Man takes stranger's car - and owner's dog - on high speed police pursuit

·2-min read
A police pursuit car
A police pursuit car

A banned motorist led police on a high speed chase after driving off in someone else's Range Rover - with the owner's dog in the back, York Crown Court heard.

Nicholas Brian Oakland, 30, hurtled at 122mph along a major road through weekday afternoon traffic after taking the car in west York, a jury was told.

The dog was injured during the incident.

Lorries and cars had to avoid Oakland as he drove at more than 100mph for long stretches on the wrong side of the A19 and squeezed between vehicles on both sides of the road simultaneously.

The high speed pursuit, which began south of Escrick, ended when he lost control, crashed and the vehicle somersaulted, York Crown Court heard.

Oakland, of Cecilia Place, off Holgate Road, York, was not in court as a jury was shown police footage of the pursuit that began between Escrick and Barlby and finished in a crash on the A163.

Psychiatrists had told the Recorder of York, Judge Sean Morris, that Oakland was unfit to stand trial.

The jury heard how traffic police, a police helicopter and a police dog handler had all combined to handle the incident on February 24 this year.

Matthew Wilson told the court his support dog Jake was in the rear of the Range Rover when he parked it while he nipped into a convenience store in Holgate Road at 4pm.

He didn’t know Oakland. Police sergeant Julian Pearson said he was alerted just after 4pm that the Range Rover had been stolen and caught up with it south of Escrick on the A19.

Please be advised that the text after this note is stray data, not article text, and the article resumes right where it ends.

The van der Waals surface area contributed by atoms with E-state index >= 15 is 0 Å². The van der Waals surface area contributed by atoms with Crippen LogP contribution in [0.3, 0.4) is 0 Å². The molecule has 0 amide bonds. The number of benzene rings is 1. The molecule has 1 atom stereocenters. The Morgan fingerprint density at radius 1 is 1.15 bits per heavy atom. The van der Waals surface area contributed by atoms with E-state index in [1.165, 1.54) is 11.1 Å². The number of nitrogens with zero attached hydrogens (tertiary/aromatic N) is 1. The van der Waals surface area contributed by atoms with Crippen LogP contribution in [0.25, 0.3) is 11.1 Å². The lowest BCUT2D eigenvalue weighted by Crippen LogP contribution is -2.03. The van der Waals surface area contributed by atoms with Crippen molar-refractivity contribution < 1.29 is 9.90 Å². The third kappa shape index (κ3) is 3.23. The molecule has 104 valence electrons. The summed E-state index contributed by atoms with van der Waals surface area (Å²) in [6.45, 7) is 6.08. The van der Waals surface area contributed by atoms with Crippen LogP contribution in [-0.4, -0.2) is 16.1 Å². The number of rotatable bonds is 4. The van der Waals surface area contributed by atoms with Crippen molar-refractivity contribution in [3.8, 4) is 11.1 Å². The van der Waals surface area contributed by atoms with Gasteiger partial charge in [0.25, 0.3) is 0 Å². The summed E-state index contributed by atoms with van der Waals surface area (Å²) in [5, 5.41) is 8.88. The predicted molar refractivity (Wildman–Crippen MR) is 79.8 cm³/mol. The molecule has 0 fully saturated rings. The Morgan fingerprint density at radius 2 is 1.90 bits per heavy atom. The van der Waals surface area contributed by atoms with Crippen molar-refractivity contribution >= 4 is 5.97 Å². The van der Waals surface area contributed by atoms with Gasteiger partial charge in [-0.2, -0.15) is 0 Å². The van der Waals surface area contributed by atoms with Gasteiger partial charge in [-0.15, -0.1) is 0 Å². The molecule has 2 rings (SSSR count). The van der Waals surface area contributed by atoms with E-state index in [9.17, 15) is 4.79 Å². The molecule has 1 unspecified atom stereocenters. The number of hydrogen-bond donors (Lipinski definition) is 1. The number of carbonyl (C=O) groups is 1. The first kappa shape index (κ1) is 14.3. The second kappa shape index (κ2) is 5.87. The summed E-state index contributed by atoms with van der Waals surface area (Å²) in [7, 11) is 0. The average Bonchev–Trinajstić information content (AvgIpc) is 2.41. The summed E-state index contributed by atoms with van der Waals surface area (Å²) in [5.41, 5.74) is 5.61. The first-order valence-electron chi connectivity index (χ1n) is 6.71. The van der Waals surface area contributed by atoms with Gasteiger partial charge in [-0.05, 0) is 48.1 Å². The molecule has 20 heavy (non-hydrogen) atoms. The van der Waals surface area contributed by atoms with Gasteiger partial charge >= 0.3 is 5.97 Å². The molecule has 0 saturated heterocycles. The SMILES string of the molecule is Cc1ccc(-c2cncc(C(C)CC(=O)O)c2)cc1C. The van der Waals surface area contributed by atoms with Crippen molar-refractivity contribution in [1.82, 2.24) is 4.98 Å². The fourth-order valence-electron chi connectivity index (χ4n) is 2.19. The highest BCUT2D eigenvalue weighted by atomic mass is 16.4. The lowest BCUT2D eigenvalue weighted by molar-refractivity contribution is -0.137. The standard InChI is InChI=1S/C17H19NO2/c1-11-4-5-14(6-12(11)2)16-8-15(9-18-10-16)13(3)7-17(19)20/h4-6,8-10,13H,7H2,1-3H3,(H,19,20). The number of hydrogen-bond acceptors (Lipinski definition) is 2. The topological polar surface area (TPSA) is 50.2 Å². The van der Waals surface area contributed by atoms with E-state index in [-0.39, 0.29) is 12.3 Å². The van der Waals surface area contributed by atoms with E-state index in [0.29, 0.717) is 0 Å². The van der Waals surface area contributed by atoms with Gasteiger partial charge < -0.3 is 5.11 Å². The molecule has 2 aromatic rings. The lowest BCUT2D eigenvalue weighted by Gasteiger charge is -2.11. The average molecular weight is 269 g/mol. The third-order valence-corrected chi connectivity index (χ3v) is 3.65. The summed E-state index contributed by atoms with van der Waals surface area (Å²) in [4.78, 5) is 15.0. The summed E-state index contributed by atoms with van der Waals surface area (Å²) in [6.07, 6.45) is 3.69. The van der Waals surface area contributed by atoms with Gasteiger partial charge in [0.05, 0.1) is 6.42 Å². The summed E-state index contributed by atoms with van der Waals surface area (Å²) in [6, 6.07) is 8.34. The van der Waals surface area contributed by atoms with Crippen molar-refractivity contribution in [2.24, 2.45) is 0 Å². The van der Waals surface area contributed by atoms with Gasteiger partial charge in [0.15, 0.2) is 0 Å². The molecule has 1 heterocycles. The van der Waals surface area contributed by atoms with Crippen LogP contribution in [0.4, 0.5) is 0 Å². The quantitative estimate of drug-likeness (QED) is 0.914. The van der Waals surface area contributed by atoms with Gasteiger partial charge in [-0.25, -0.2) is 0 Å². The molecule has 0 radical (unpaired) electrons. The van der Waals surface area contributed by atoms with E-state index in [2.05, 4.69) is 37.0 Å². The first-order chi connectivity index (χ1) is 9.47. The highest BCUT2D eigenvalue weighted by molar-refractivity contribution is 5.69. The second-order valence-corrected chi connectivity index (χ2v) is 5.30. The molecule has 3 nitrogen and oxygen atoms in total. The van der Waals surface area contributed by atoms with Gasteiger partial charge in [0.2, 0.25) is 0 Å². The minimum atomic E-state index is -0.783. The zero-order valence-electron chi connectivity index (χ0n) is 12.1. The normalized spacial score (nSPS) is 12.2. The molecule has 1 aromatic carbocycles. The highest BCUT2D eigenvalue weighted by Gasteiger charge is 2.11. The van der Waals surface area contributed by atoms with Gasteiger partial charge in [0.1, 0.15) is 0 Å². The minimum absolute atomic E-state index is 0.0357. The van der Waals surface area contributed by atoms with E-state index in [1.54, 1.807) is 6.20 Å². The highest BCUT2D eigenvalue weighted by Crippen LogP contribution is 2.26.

When Oakland saw the police car he raced off at speed, hitting more than 103mph as he hurtled towards Selby.

At the A163/A19 roundabout he hit the verge as he turned left into the Market Weighton road.

He hit 124mph on the A163.

At Blackwood crossroads west of North Duffield, a second police officer used a stinger to deflate the Range Rover’s tyres, but it kept going at speed until it crashed and landed on its roof.

The dog got out of the car and ran off despite police efforts to catch him. He was later caught by a police dog handler, said Sgt Pearson. Vet Ellie Hornsby told the jury Jake had a bleeding leg but could walk, and otherwise was “reasonably comfortable” when she saw him the same day after police rescued him.

But the next day his condition had deteriorated and he had developed a problem with his neck.

The jury declared that Oakland had caused Jake the dog unnecessary suffering by dangerous driving.

They also declared unanimously after less than an hour deliberation that he had committed the acts of aggravated taking a vehicle without consent, driving whilst disqualified and dangerous driving.

The judge ordered that a psychiatrist prepare a report on Oakland before passing sentence and adjourned the case until October 7. Oakland is currently remanded to Hull Prison.